On the money: Noblesville Schools Education Foundation raises $130,000 at annual fundraiser


On March 15, community members and leaders 21 and older met at the Embassy Suites in Noblesville for Miller-Palooza, the Noblesville Schools Education Foundation’s sold-out night of food stations, spirits and auctions.

NSEF was created in 1987 to support Noblesville Schools by investing in academic excellence. Throughout each school year, the NSEF funds multiple initiatives for all 10 Noblesville schools.

Noblesville Schools Director of Marketing and Communications Marnie Cooke said the annual fundraiser began about 10 years ago.

“The Noblesville Education Foundation has been around for a long time, and they’ve done different fundraisers, but the actual name Miller-Palooza and the current iteration of it started within the last seven or eight years,” Cooke said.

Cooke said the fundraiser’s name has historical significance.

“Back in 1925, the Noblesville Milling Company offered to purchase all the uniforms for our athletes in exchange for having our athletic teams be called the Millers,” Cooke said. “We’ve been the Millers ever since.”

Noblesville Mayor Chris Jensen was the master of ceremonies for this year’s event, which raised $130,000. NSEF Executive Director Adriann Young and other volunteers were delighted to exceed last year’s total of $90,000 to support Noblesville Schools.

“We are beyond grateful for the turnout and support at the Miller-Palooza fundraising event,” Young said. “This event has grown over the years and has proven to be a fantastic celebration of our beloved Noblesville Schools. Our heartfelt gratitude extends to every donor, volunteer and supporter who made Miller-Palooza a resounding success.”

All proceeds go directly to the school corporation.

“Miller-Palooza is NSEF’s signature fundraiser, but they’re doing fundraising, events and activities throughout the entire year,” Cooke said. “All of the money they earn through fundraising efforts goes back to teachers for classroom enrichment grants, student scholarships and more. They provide extra resources to enhance all the learning happening in Noblesville Schools.”

Cooke said the fundraiser annually features new auction items and events.

“We did some small, new things for the first time this year, such as a dessert dash,” Cooke said. “Depending on how much money each table raised, they got to go first to pick out their desserts. This year, they also had a new auctioneer who led the live auction events.”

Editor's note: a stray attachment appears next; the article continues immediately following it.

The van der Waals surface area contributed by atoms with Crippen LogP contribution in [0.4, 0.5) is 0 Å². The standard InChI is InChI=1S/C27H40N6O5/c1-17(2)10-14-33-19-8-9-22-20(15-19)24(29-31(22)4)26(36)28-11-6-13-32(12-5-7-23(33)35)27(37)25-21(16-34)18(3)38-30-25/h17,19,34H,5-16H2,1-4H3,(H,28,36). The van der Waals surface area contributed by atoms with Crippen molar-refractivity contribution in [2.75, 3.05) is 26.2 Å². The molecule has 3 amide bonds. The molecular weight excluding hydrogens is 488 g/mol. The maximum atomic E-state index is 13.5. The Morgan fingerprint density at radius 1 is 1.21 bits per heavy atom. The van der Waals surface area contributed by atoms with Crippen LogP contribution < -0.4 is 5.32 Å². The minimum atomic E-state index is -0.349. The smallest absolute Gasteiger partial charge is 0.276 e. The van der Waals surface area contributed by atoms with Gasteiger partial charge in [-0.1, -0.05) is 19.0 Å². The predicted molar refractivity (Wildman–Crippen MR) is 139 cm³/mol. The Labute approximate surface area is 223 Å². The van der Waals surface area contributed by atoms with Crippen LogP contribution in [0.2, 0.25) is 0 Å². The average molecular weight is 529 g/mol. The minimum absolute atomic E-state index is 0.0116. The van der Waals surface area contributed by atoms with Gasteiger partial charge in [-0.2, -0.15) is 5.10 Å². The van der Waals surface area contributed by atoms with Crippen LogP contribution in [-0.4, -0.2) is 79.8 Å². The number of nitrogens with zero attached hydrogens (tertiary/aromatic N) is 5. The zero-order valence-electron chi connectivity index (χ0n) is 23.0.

The fundraiser also featured returning favorites.

“It was expected that our superintendent and mayor would be doing another musical duet like last year,” Cooke said. “When people donated enough money, they got up and sang a song together.”

The silent auction featured various items, including riding to school in a firetruck, Indianapolis Motor Speedway Carb Day tickets and Indiana State Fair tickets.

“Some of the biggest items people were bidding on were the experience with Ninth Street Bistro and the Savannah Bananas trickster baseball group coming in the spring,” Cooke said.

NSEF provides classroom grants throughout the year and recently completed a few significant initiatives to improve Noblesville Schools.

“In the last year, they funded our steam museum for science, technology, engineering, art and math,” Cooke said. “All our elementary kids at Noblesville Schools go through a special STEAM class now, regularly. The foundation funded a pretty major enhancement to the museum with hands-on exhibits related to STEAM for kids to experience. Another small thing recently was that they bought eclipse glasses for all our students and staff that we’re sending home so that everybody can watch (the eclipse) safely.”

Another initiative the NSEF recently funded is a new teacher mentor program.

“The program helps educators that are new to Noblesville Schools have a smooth and successful transition,” Cooke said. “Veteran educators are selected as mentors and receive a stipend from NSEF to provide ongoing coaching and support to new educators. This helps us recruit and retain strong teachers for our students.”

Cooke said the NSEF is a “huge benefit” to all Noblesville schools, and she looks forward to watching the foundation continue to provide for the corporation.

“The education foundation is out every day creating events and opportunities with community partners to raise money to help support our students and teachers,” Cooke said. “Doing these activities helps create a culture within Noblesville schools where people want to work and stay here. It gives a lot of additional opportunities to our students and teachers. They’re a key partner in helping us create a great school district.”

For more about NSEF, visit noblesvilleschoolseducationfoundation.org.


The Noblesville Schools Education Foundation awards Miller Grants for several innovative experiences. Miller Grants are “a great resource for educators with project ideas that enhance student achievement and motivation to learn,” according to the NSEF. Grants applications are reviewed and considered based on criteria including “innovation, creativity, educational value, student impact and the ability to leverage community support or funding.”

According to NSEF’s website:

  • Funding is only available to projects impacting Noblesville Schools, staff or students. Projects must be submitted and led by a Noblesville Schools employee.
  • There is no limit on the number of proposals or awards a staff member may submit or receive.
  • No exceptions will be made for requests that fall outside of application deadlines.
  • All grant applications must be approved by the school principal and/or direct supervisor.
  • If the project is funded, NSEF will require a final report 90 days after the project is completed. Failure to complete a final report will impact any future requests for funding.
  • Any unused funds will be returned to NSEF.